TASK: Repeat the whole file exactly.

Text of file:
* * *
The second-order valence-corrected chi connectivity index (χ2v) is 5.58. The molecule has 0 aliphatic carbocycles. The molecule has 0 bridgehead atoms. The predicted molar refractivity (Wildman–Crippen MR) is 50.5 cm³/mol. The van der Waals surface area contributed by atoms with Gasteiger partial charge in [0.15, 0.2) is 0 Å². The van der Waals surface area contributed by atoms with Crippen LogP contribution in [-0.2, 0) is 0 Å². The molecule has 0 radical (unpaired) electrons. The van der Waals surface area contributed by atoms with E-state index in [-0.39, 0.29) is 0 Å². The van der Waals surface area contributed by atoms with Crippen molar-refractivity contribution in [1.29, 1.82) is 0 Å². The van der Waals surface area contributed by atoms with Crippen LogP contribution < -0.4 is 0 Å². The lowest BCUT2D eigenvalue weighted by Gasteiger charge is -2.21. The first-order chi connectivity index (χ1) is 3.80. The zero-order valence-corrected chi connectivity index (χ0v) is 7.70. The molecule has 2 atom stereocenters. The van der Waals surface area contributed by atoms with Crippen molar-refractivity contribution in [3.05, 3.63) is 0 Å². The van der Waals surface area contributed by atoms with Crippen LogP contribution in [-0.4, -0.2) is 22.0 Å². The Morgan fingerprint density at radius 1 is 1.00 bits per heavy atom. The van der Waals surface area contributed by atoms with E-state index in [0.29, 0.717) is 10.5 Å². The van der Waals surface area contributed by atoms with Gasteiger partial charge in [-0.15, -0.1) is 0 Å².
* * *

The second-order valence-corrected chi connectivity index (χ2v) is 5.58. The molecule has 0 aliphatic carbocycles. The molecule has 0 bridgehead atoms. The predicted molar refractivity (Wildman–Crippen MR) is 50.5 cm³/mol. The van der Waals surface area contributed by atoms with Gasteiger partial charge in [0.15, 0.2) is 0 Å². The van der Waals surface area contributed by atoms with Crippen LogP contribution in [-0.2, 0) is 0 Å². The molecule has 0 radical (unpaired) electrons. The van der Waals surface area contributed by atoms with E-state index in [-0.39, 0.29) is 0 Å². The van der Waals surface area contributed by atoms with Crippen molar-refractivity contribution in [1.29, 1.82) is 0 Å². The van der Waals surface area contributed by atoms with Crippen LogP contribution < -0.4 is 0 Å². The lowest BCUT2D eigenvalue weighted by Gasteiger charge is -2.21. The first-order chi connectivity index (χ1) is 3.80. The zero-order valence-corrected chi connectivity index (χ0v) is 7.70. The molecule has 2 atom stereocenters. The van der Waals surface area contributed by atoms with Crippen molar-refractivity contribution in [3.05, 3.63) is 0 Å². The van der Waals surface area contributed by atoms with Crippen LogP contribution in [-0.4, -0.2) is 22.0 Å². The Morgan fingerprint density at radius 1 is 1.00 bits per heavy atom. The van der Waals surface area contributed by atoms with E-state index in [0.29, 0.717) is 10.5 Å². The van der Waals surface area contributed by atoms with Gasteiger partial charge in [-0.15, -0.1) is 0 Å².